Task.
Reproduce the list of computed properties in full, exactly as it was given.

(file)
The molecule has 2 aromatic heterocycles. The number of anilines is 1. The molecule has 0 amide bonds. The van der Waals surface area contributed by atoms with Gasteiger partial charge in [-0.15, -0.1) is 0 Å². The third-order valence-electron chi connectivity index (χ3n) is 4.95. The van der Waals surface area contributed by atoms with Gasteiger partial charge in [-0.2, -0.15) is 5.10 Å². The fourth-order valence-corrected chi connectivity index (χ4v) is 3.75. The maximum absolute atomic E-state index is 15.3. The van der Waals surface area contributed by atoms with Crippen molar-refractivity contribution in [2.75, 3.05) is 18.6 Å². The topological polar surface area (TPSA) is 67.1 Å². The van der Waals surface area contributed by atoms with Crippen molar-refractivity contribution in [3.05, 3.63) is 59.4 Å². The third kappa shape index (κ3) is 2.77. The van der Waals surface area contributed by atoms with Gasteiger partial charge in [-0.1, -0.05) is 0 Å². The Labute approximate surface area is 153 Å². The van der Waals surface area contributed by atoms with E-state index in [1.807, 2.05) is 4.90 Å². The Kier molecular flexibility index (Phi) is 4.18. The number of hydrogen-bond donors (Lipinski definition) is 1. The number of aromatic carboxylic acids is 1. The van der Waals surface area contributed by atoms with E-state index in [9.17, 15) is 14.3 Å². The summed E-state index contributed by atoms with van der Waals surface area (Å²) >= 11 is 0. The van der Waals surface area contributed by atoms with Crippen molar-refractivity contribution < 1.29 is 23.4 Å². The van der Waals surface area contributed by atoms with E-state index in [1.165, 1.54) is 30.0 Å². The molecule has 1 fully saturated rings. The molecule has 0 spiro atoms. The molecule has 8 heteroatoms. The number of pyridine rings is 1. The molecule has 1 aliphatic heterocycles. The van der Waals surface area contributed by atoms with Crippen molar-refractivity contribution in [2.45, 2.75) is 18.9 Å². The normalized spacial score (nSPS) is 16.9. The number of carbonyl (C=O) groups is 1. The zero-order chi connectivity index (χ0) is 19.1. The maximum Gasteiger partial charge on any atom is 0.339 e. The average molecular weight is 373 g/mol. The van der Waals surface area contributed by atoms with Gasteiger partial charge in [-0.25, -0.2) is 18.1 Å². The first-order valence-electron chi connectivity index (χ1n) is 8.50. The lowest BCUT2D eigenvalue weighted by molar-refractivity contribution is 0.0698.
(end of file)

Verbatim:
The molecule has 2 aromatic heterocycles. The number of anilines is 1. The molecule has 0 amide bonds. The van der Waals surface area contributed by atoms with Gasteiger partial charge in [-0.15, -0.1) is 0 Å². The third-order valence-electron chi connectivity index (χ3n) is 4.95. The van der Waals surface area contributed by atoms with Gasteiger partial charge in [-0.2, -0.15) is 5.10 Å². The fourth-order valence-corrected chi connectivity index (χ4v) is 3.75. The maximum absolute atomic E-state index is 15.3. The van der Waals surface area contributed by atoms with Crippen molar-refractivity contribution in [2.75, 3.05) is 18.6 Å². The topological polar surface area (TPSA) is 67.1 Å². The van der Waals surface area contributed by atoms with Crippen molar-refractivity contribution in [3.05, 3.63) is 59.4 Å². The third kappa shape index (κ3) is 2.77. The van der Waals surface area contributed by atoms with Gasteiger partial charge in [-0.1, -0.05) is 0 Å². The Labute approximate surface area is 153 Å². The van der Waals surface area contributed by atoms with E-state index in [1.807, 2.05) is 4.90 Å². The Kier molecular flexibility index (Phi) is 4.18. The number of hydrogen-bond donors (Lipinski definition) is 1. The number of aromatic carboxylic acids is 1. The van der Waals surface area contributed by atoms with E-state index in [9.17, 15) is 14.3 Å². The summed E-state index contributed by atoms with van der Waals surface area (Å²) >= 11 is 0. The van der Waals surface area contributed by atoms with Crippen molar-refractivity contribution < 1.29 is 23.4 Å². The van der Waals surface area contributed by atoms with E-state index in [1.165, 1.54) is 30.0 Å². The molecule has 1 fully saturated rings. The molecule has 0 spiro atoms. The molecule has 8 heteroatoms. The number of pyridine rings is 1. The molecule has 1 aliphatic heterocycles. The van der Waals surface area contributed by atoms with Crippen molar-refractivity contribution in [2.45, 2.75) is 18.9 Å². The normalized spacial score (nSPS) is 16.9. The number of carbonyl (C=O) groups is 1. The zero-order chi connectivity index (χ0) is 19.1. The maximum Gasteiger partial charge on any atom is 0.339 e. The average molecular weight is 373 g/mol. The van der Waals surface area contributed by atoms with Gasteiger partial charge in [-0.25, -0.2) is 18.1 Å². The first-order valence-electron chi connectivity index (χ1n) is 8.50. The lowest BCUT2D eigenvalue weighted by molar-refractivity contribution is 0.0698.